Domestic violence may be present in divorce proceedings and cannot be ignored. This section contains basic information and other resources that can help you understand the legal issues involved and your rights if you are a victim of domestic violence and are seeking a divorce in New York state.
In New York state law, domestic violence is defined as a pattern of abusive behavior by a person against an “adult intimate partner” designed to control and hold power over that partner. This abuse can be physical, emotional, sexual, psychological or economic.
What An Order Of Protection Can Do
Victims of domestic violence have the right to seek an order of protection against their abuser. Commonly known as a restraining order, an order of protection is a legal order that limits or outright prohibits the abuser's right to see, contact or communicate with the victim. Family Court judges have the power to order an abuser to do any or all of the following:
- Stay away from the victim and their children
- Move out of the shared home
- Follow child custody orders
- Pay child support
- Not own or possess firearms
Judges in Family Court, criminal court, and Supreme Court can issue an order of protection. In Family Court, the order of protection is issued as part of a civil proceeding to put an end to violence within a family or intimate relationship. To obtain an order of protection in Family Court, the relationship between you and your abuser must be one of the following:
- Current or former spouse
- Someone with whom you have a child in common
- A family member to whom you are related by blood or marriage
- Someone with whom you have or have had an “intimate relationship,” which is not necessarily a sexual relationship. You can demonstrate intimacy based on many factors, such as whether you live together or if you have known each other for several years. Ultimately, it is up to the judge to determine if your relationship qualifies as intimate.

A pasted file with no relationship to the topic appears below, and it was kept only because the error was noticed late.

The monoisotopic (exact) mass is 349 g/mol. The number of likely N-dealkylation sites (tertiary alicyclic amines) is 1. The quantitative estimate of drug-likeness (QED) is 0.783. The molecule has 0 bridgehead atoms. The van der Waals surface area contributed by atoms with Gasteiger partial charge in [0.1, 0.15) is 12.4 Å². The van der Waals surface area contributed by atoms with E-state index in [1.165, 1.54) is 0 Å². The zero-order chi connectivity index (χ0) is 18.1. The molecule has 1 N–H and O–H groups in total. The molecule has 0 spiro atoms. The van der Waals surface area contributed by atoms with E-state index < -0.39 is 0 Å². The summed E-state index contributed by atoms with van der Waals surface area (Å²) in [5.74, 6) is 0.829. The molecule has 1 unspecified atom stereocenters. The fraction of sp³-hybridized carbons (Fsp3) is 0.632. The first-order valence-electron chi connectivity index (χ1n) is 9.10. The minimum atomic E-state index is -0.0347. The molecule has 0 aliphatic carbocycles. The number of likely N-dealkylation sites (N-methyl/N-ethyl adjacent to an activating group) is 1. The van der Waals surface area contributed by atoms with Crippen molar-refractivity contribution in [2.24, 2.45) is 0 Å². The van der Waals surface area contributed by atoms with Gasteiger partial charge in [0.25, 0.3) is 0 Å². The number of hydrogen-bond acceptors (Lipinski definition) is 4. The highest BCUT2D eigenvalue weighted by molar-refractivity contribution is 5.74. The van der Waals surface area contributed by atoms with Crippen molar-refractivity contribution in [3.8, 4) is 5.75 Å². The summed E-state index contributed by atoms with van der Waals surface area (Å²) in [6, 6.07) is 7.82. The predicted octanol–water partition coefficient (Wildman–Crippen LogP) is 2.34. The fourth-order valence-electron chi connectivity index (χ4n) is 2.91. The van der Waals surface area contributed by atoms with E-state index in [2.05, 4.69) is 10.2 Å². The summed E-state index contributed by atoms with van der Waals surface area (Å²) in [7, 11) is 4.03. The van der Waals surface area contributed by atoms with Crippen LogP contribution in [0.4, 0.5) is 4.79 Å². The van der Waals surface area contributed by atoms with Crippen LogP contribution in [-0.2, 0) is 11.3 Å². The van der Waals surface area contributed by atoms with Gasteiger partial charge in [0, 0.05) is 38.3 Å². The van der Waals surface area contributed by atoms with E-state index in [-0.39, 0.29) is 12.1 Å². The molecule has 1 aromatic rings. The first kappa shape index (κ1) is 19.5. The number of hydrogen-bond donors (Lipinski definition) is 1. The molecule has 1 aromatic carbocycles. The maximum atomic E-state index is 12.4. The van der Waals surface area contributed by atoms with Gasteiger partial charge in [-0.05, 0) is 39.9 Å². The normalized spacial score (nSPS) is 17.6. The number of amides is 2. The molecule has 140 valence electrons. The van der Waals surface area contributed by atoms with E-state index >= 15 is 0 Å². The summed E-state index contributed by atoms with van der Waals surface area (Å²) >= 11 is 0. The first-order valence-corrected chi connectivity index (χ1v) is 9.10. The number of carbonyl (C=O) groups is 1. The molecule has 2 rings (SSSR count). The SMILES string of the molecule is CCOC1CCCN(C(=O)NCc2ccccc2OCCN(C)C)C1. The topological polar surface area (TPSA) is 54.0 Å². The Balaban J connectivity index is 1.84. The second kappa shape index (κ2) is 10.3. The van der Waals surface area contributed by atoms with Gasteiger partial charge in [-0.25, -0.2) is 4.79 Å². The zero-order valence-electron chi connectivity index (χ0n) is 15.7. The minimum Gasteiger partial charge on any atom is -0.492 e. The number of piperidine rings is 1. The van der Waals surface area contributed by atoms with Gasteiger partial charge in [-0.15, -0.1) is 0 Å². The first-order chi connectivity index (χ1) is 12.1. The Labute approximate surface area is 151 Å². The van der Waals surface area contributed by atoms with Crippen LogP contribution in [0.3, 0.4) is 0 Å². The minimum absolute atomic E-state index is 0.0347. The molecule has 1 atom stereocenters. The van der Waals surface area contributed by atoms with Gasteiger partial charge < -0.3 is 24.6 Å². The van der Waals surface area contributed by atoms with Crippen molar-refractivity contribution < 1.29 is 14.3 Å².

Domestic violence is often a factor in divorce proceedings. Spouses who need an order of protection during their divorce must go to Supreme Court to petition for one. Your divorce attorney can make the request on your behalf before a Supreme Court judge. Finally, an order of protection can be issued against a criminal defendant as a condition of their bail.
No matter which court issued the order of protection, violation of the order is a crime. If the order was issued in Family Court, the person protected by the order can choose to call the police or file a petition in court to report the violation.
Call 518-427-7000 To Talk To A Family Law Attorney
If domestic violence is a factor in your divorce, or if you are involved in an accusation of domestic violence, contact our office in Albany for prompt and compassionate legal representation. Please do not hesitate to call us when you need assistance.